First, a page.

Trujillo His Work and Dominican Republic Calle el Conde after it was rebuilt after the Hurricane 1936

Trujillo did do some good for the country. The quality of life in general improved for the average Dominican. He completely paid off all the foreign debts, which was very substantial, and the currency stayed stable. There was still poverty but the economy grew. There was a new road system built and public works services expanded. The port facilities; airports and public buildings were constructed or improved. While the public education system grew illiteracy declined. He fortified the armies and fighting forces of the country. For all these reasons he was loved by the average Dominican. The United States proclaimed Trujillo the “First anti-Communist of America”, Trujillo encouraged diplomatic and economic ties with the U.S., but his policies caused discord among the other Latin American countries. He even, unbeknown to him, aided in the start of women’s rights. The Day of the Woman is celebrated on the anniversary of the murder of the Mirabal sisters.

In 1960 during the term of President Dwight Eisenhower, all the members of the Organization of American States (O.A.S.) agreed to break diplomatic relations with the Dominican Republic. Support of the O.A.S. was lost until Trujillo stopped being a threat. The Dominican Republic was cut off.

Trujillos Murder

The Oldsmobile Ninety Eight that was used by Trujillo’s assassins 1956
The Oldsmobile Ninety Eight that was used by Trujillo’s assassins 1956

Trujillo was murdered by his own armed forces (Antonio de la Maza, Salvador Estrella Sahdalá, Lieutenant Amado García Guerrero, and General Antonio Imbert Barrera) on May 30, 1961 when he was 71 years old. He had just left the home of Doña Angelita Trujillo, located on Ave. Maximum Gomez. He was said to have been there for possibly ten minutes. Then, continuing on to the Bar Restaurante El Pony, he was shot. This ended the “Era of Trujillo”. The “goat” and his 31-year reign ended.

There is suspicion that the CIA of the USA provided the weapons for the assassins hoping to form a fresh, less reactionary government. They feared what happened in Cuba would happen in Dominican Republic and felt it was up to them to take control of another government and stop it before it happened.

The bullet-ridden 1957 Chevrolet. Trujillo was riding inside when he was assassinated.
The bullet-ridden 1957 Chevrolet. Trujillo was riding inside when he was assassinated.

The oldest son of Trujillo, Rafael Leónidas Trujillo, Jr., took over after his fathers’ death and headed the country for five months. Ramfis Trujillo, as he was known, went into exile after his term ended and became an international socialite. He died from injuries sustained in an automobile accident.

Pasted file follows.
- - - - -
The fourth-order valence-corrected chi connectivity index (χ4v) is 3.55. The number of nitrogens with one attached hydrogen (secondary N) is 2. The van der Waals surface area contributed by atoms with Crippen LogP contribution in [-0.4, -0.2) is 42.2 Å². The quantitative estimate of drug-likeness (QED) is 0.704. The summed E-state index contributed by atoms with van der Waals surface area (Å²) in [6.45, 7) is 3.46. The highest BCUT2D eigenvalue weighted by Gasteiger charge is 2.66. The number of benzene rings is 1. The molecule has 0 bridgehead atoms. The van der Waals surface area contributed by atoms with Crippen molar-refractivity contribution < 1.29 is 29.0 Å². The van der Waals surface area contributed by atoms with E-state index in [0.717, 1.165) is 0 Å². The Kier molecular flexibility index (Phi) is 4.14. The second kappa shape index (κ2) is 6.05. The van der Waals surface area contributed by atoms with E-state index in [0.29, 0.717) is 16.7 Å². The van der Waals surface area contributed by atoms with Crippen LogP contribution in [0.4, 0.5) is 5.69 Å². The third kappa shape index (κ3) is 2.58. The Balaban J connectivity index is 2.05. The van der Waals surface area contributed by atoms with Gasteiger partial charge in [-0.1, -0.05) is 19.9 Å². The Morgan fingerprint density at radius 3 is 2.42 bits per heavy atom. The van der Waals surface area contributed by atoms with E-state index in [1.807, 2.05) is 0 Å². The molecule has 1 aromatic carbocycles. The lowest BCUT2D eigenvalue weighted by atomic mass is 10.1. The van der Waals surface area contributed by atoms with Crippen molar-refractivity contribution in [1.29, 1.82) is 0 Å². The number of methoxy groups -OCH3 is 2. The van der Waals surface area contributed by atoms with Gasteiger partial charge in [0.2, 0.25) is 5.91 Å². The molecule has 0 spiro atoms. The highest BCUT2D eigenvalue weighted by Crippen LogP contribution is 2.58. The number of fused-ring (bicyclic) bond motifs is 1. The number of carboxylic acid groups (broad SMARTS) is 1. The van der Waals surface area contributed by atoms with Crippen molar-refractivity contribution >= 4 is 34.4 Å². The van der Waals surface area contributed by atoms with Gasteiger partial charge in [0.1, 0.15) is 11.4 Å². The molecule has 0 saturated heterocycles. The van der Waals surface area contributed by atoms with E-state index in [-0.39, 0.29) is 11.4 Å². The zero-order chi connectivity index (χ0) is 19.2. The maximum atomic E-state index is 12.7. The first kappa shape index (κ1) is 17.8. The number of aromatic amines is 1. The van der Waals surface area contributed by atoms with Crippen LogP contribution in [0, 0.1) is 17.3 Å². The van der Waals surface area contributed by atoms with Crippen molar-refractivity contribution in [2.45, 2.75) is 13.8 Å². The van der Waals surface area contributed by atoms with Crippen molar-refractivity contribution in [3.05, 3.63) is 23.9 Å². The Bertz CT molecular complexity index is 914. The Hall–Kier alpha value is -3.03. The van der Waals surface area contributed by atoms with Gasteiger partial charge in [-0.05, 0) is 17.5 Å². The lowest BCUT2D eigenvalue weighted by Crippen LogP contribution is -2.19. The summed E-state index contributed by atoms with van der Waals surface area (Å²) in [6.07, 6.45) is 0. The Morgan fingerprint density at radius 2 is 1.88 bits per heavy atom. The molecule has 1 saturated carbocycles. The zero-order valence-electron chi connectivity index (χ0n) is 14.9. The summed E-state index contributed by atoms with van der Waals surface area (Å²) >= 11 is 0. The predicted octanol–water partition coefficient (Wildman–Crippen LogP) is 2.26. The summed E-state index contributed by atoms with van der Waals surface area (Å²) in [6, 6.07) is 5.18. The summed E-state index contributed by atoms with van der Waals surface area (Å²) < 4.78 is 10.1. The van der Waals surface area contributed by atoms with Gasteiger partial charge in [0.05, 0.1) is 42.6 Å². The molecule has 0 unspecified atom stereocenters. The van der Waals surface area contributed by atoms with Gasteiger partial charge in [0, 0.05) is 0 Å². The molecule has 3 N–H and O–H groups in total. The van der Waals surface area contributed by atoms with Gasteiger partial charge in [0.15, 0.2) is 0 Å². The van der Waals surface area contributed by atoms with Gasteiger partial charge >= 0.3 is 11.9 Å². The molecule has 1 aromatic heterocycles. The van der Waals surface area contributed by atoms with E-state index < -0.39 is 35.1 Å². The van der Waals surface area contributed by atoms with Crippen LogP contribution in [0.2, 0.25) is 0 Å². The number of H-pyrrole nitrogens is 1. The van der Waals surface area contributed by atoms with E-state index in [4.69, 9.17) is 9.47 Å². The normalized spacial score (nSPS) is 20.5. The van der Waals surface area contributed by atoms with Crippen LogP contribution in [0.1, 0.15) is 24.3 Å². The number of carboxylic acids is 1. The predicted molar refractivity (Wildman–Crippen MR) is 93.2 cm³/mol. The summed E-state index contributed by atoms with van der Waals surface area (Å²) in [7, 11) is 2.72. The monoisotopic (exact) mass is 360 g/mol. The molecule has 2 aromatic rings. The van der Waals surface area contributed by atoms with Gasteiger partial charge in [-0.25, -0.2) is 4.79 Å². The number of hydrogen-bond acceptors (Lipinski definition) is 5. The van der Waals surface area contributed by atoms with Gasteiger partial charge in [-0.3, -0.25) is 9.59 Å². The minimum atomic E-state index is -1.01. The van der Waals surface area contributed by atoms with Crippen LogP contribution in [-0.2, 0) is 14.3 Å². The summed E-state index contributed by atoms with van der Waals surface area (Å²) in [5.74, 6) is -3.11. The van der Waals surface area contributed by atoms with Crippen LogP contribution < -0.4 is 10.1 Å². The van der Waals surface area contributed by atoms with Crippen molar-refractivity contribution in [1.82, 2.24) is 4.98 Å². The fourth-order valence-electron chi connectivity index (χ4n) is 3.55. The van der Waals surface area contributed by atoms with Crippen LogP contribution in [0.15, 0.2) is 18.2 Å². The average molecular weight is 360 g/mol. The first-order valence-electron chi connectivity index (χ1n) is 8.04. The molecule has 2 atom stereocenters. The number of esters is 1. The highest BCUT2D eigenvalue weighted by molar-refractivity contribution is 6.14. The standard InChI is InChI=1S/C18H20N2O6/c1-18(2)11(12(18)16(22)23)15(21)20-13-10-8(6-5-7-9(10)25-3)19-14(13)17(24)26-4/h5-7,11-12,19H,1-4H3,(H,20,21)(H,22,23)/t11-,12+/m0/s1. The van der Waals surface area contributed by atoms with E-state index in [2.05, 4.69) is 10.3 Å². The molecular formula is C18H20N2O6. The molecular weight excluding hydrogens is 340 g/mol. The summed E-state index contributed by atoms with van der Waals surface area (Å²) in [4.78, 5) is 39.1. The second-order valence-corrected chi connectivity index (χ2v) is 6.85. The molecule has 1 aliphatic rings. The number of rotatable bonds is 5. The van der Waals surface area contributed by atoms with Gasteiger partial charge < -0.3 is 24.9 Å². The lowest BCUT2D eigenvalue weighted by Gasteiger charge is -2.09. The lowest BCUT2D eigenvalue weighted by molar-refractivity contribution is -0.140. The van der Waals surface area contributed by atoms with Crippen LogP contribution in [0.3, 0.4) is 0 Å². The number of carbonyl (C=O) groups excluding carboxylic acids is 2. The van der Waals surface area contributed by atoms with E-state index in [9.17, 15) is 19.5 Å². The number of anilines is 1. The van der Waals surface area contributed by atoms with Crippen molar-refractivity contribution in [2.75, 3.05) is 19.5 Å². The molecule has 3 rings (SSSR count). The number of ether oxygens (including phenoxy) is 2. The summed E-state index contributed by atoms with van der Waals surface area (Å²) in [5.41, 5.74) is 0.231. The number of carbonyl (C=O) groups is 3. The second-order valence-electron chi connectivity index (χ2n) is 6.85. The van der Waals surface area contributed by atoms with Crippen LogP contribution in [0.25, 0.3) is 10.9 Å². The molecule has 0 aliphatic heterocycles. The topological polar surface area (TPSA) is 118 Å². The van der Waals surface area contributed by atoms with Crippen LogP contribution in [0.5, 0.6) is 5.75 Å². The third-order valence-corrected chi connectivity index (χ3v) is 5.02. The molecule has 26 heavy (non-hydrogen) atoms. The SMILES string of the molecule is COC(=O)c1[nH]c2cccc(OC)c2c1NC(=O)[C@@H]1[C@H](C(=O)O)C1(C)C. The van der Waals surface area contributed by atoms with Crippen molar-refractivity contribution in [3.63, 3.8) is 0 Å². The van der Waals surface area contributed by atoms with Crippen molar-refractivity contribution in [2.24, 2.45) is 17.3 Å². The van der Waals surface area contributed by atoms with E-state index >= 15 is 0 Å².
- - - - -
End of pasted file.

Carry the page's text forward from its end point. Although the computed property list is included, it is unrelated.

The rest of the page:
Rafael Leonidas Trujillo Molina is buried in Paris in the Cimetière du Père Lachaise. Many of his friends and family went into exile to Canada, France, and Spain. He died one of the richest men in the world.

The Memorial Museum of Dominican Resistance / El Museo Memorial de la Resistencia Dominicana opened May 2011. Here is a collection of more than 160,000 files, photographs, films, objects and books belonging to those who staged the resistance to the dictatorship of Rafael Leonidas Trujillo.

The memorial on the Malecon (Ave. George Washington) in Santo Domingo marking the place where Trujillo was gunned down setting all free from his tyranny.
The memorial on the Malecon (Ave. George Washington) in Santo Domingo marking the place where Trujillo was gunned down setting all free from his tyranny.

Did you know? – Some interesting facts

*Trujillo had 3 wives. He married Aminta Ledesma, a nice hometown girl from San Cristóbal on August 13, 1913. They had two daughters (one died early). They divorced in 1925. Then Trujillo married Bienvenida Ricardo on March 30, 1927 and divorced in 1935. Trujillo and María de los Angeles Martínez Alba, who he had an affair with, got married after his divorce from Aminta Ledesma in 1935. He had a daughter with Bienvenida one year after their divorce. Trujillo had three children with María Martínez. In 1937 Trujillo met Lina Lovatón Pittaluga and had two children with her.

*There is much controversy happening in the Dominican Republic at this time (2008) on the 47-year anniversary of his death. There was talk of trying to return the remains of Trujillo to DR and place his body along with the national heroes in the Panteón Nacional. Most of the people are strongly opposed to this idea.

*Trujillo was such a baseball lover he invited many black players from the US where they could not play because the teams were segregated. Leroy Robert “Satchel” Paige, a Negro League player, went to the Caribbean and Latin America, where the teams were all integrated. He pitched for a team organized by Trujillo. He was trying to gain popularity so he created the “Ciudad Trujillo Team.” He paid Paige $30,000 for winning the Dominican championship. Paige fled the Dominican Republic with his teammates directly after being paid for fear of reprisals by Trujillo’s enemies.

*Zsa Zsa Gabor, David Selznik, Robert Mitchum, Rhonda Fleming, Shirley MacLaine, Maureen O’Hara, Jimmy Stewart, Robert Taylor, Natalie Wood, Joan Collins, were among the many famous friends of the Trujillo family.
The web site The Glamour Girls has some interesting information about Ramfis Trujillo his timeline and his life with the stars.